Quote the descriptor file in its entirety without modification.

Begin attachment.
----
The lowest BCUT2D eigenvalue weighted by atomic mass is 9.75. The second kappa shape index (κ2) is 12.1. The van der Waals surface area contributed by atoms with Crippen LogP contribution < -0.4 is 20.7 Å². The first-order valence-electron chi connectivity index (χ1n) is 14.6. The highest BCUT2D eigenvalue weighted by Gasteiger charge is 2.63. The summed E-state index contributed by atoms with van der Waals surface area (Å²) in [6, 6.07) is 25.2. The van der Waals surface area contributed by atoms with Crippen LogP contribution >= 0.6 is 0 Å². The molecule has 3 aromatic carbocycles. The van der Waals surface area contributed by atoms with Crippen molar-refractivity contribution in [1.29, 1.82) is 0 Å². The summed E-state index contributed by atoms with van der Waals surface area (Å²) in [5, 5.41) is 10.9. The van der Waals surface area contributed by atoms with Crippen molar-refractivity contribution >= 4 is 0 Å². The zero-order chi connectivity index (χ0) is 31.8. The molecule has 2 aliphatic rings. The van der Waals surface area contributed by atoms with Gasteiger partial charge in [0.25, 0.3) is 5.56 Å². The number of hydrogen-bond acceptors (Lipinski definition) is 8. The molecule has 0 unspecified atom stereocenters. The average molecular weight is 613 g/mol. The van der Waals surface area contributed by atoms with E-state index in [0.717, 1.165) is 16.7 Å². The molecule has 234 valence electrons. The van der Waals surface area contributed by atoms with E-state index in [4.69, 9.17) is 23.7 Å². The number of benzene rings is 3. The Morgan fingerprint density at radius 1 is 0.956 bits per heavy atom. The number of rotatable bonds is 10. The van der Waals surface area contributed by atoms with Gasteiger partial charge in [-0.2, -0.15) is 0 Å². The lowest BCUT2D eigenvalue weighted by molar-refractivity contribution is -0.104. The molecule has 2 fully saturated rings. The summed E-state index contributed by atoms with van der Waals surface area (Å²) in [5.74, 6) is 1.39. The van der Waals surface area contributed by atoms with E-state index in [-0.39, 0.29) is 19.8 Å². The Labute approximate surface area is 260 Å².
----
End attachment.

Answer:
The lowest BCUT2D eigenvalue weighted by atomic mass is 9.75. The second kappa shape index (κ2) is 12.1. The van der Waals surface area contributed by atoms with Crippen LogP contribution < -0.4 is 20.7 Å². The first-order valence-electron chi connectivity index (χ1n) is 14.6. The highest BCUT2D eigenvalue weighted by Gasteiger charge is 2.63. The summed E-state index contributed by atoms with van der Waals surface area (Å²) in [6, 6.07) is 25.2. The van der Waals surface area contributed by atoms with Crippen LogP contribution >= 0.6 is 0 Å². The molecule has 3 aromatic carbocycles. The van der Waals surface area contributed by atoms with Crippen molar-refractivity contribution in [1.29, 1.82) is 0 Å². The summed E-state index contributed by atoms with van der Waals surface area (Å²) in [5, 5.41) is 10.9. The van der Waals surface area contributed by atoms with Crippen molar-refractivity contribution >= 4 is 0 Å². The zero-order chi connectivity index (χ0) is 31.8. The molecule has 2 aliphatic rings. The van der Waals surface area contributed by atoms with Gasteiger partial charge in [0.25, 0.3) is 5.56 Å². The number of hydrogen-bond acceptors (Lipinski definition) is 8. The molecule has 0 unspecified atom stereocenters. The average molecular weight is 613 g/mol. The van der Waals surface area contributed by atoms with E-state index in [0.717, 1.165) is 16.7 Å². The molecule has 234 valence electrons. The van der Waals surface area contributed by atoms with E-state index in [4.69, 9.17) is 23.7 Å². The number of benzene rings is 3. The Morgan fingerprint density at radius 1 is 0.956 bits per heavy atom. The number of rotatable bonds is 10. The van der Waals surface area contributed by atoms with Gasteiger partial charge in [-0.2, -0.15) is 0 Å². The lowest BCUT2D eigenvalue weighted by molar-refractivity contribution is -0.104. The molecule has 2 fully saturated rings. The summed E-state index contributed by atoms with van der Waals surface area (Å²) in [5.74, 6) is 1.39. The van der Waals surface area contributed by atoms with E-state index in [-0.39, 0.29) is 19.8 Å². The Labute approximate surface area is 260 Å².